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What you need to know for 01/18/2018

About those secret teacher evaluations

About those secret teacher evaluations

Despite the serious impairment of not being a real person, “Mrs. Russo” congratulated Gov. Andrew Cu

Despite the serious impairment of not being a real person, “Mrs. Russo” congratulated Gov. Andrew Cuomo a few days ago for signing the law to keep mostly secret the identities of New York’s bad teachers.

“Mrs. Russo” apparently was a pseudonym the governor recently came up with during a news conference when he unveiled his take-it-or-leave-it compromise (an oxymoron?) that allows parents to see how good or bad is the specific teacher their kid has, but prohibits public dissemination of that specific information. Many, many people who work at the state Capitol agreed with Cuomo that it just would not do, to embarrass a teacher, even “Mrs. Russo,” by announcing to the taxpaying public that she or he is really wasting your little darlings’ time.

And, said the governor, we sure as hey do not want parents looking to see which teacher in your child’s next-year grade has been rated ineffective so parents can make sure their youngsters can avoid that “Mrs. Russo.” Parents, please check the agree/disagree box on the governor’s sentiments.

Some news media, especially TV, treated the passage of the governor’s bill to limit public disclosure of teacher evaluations like a done-deal, this-solves-it-all, shall-we-move-on? solution for “Mrs. Russo” and her public-pensioned ilk. Even the guv said this “strikes the right balance between a teacher’s right to privacy and the parents’ and the public’s right to know.” Really?

The law gives the public — you know, those people shelling out $18,000 per student in taxes, highest in the nation — the right to see only some sort of double-blind-type information. Depending on how it’s set up, they (including news media) can find out how many of a school’s teachers fall into one of four categories: highly effective, effective, developing and ineffective. But not their identities. Some lawmakers said they did not want the news media “exploiting” such info — after a downstate judge declared that teacher evaluations should be made public, New York City Mayor Mike “Don’t Gulp Your Drink” Bloomberg concurring. No way, no how did it have anything to do with the teachers unions virtually owning many of those lawmakers, or so they would have us believe. A tabloid headline writer screamed that “Pols Cave to Unions,” after Senate Majority Leader Dean Skelos conferred with Randi Weingarten, who heads up the teachers union, which is a lot like Leno and Letterman taking in a movie and a nightcap together. The formerly recalcitrant, GOP-controlled Senate would then vote 58-1 in favor.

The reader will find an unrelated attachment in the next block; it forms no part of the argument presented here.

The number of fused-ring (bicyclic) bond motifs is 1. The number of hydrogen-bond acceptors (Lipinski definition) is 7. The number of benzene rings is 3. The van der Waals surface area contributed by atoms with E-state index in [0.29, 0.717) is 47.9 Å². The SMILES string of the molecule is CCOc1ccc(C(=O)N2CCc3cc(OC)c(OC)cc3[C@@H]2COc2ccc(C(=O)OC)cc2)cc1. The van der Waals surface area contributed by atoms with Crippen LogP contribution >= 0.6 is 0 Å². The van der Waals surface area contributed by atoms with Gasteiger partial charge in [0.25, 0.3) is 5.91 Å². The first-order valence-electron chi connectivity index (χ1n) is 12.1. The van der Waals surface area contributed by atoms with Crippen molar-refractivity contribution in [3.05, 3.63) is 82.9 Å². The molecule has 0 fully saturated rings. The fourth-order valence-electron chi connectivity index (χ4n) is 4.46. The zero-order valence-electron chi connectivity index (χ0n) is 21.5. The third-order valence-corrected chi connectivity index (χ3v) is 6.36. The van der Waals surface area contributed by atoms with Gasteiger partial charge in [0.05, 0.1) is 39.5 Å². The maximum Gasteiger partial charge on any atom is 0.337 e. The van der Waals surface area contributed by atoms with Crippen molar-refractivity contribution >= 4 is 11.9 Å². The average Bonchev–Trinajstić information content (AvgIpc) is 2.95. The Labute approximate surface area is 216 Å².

Parents, however, will be allowed to see the results for their child’s teacher, as in “Mrs. Russo.” So, for purposes of this exercise, let’s give “Russo” a break. Let’s say she is not found to be ineffective, but one step up from that — “developing.” And you’re gonna tell me that the parents of the little monsters in “Russo’s” class, just as soon as even one of them learns of that rating, will refrain completely from texting and tweeting and Facebooking and whatever else it is they do with them there computers, the news about teach’s bad fortune. Sure, and then tell me that story again about the bunny who delivers eggs.

Next morning, little “Rocco” walks into “Mrs. Russo’s” class (hey, it was the governor who chose the ethnicity, not I. Make it “Mrs. McGillicuddy” and her student “Patrick,” if that makes you feel more politically correct) and “Rocco’s” got this wiseacre grin on his face because he knows the teacher’s evaluation and she knows that he knows it. But can we count on “Rocco” to keep his little secret and not go blabbing about it to classmates in the lunch room? Believe that and I’ll take two dozen of the bunny eggs!

But don’t you go fretting about all of this. No fretting permitted because the governor, after all, is the self-declared “student’s lobbyist.”

What’s that, you want to know what ever became of “Mrs. Russo?” Well last we heard, she and the superintendent of schools had become an item but then she hit the Mega Millions jackpot, dumped the super and moved to Arizona. Hey, she’s fictional, OK? If it makes you feel better, have her moving to North Carolina.

John McLoughlin is a freelance columnist and a veteran Capital Region journalist now at NewsChannel 13. Opinions expressed in his column are his own and not necessarily those of the newspaper. Reach him at

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